Terlep was one of the four resource advisors assigned to the Kane Fire that started on August 4 just north of the Grand Canyon. There, he was tasked with working ahead of crews, surveying the land, making sure fire suppression didn’t give way to cultural destruction.

“We were called immediately because anytime firefighting activities might disturb an archaeological site, we can be an asset, and advise on the best way forward,” Terlep said.

Baaj Nwaavjo I’tah Kukveni—Ancestral Footprints of the Grand Canyon National Monument presidential designation

Resource advisors have been deployed to wildfires since the 1970s, according to NPS. However, increasing recruitment and training efforts for the positions have reportedly become a national priority for the agency.

In the past four years, 1,300 students from federal, state, tribal, and local agencies completed the NPS resource advisor training, NPS notes on its website. “This represents an increase of 125 percent compared with the preceding four-year period. Hundreds of the graduates went on to assist on wildfires and other emergency incidents as resource advisors and archaeologists .”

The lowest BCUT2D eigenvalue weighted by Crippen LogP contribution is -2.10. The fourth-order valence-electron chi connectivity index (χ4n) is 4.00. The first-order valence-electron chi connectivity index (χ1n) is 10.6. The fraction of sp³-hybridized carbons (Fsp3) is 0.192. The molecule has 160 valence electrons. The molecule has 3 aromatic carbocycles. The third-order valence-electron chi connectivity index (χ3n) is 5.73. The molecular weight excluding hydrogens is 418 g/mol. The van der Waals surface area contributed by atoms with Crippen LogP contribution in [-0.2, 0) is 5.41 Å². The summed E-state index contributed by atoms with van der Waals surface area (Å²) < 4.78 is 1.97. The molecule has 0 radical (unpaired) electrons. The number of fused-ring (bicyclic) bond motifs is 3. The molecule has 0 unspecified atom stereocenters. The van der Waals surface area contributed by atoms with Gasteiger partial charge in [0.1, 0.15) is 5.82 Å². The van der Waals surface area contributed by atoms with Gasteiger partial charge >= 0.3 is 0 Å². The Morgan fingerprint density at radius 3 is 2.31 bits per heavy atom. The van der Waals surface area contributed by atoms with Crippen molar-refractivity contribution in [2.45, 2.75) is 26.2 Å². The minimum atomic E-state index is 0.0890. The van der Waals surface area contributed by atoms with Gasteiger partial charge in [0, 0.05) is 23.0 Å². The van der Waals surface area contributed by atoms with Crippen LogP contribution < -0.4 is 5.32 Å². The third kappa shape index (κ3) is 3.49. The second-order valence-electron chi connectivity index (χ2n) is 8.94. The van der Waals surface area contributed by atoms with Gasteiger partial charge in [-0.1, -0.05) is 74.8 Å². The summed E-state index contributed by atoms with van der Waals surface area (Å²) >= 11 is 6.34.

Interested in becoming a resource advisor yourself? Sign up to be notified when the NPS virtual introductory course for 2024 opens in the spring.

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8 thoughts on “Archaeologists protect history from both fires and firefighters”

  1. A lot of conventional tactics can be highly destructive, depending upon context–and ineffective at the same time. Will researchers like Jack Cohen ever have any effect on fire bosses?

  2. I think Jack Cohen and his research and published results have already had a tremendous and positive effect on firefighters, Mr. W.

    Do you think he has been ignored?

  3. Thanks for the informative article and bringing forward the subject of archeological resource protection from wildfire suppression.
    I work on the San Juan NF near the Four Corners. Our ranger district is unique in that it shares office space and wildland firefighting resources with the Tres Rios BLM district of SW Colorado. The Canyons of the Ancients National Monument is administered by the Tres Rios district. Canyons of the Ancients Nat Mon contains more Ancient Puebloan sites per square mile than anywhere in the SW. Whenever an IA is dispatched from the Tres Rios office an archeologist is always called out with the engine or IA crews. It’s fascinating to listen to the radio traffic from our lookout during the initial attack phase.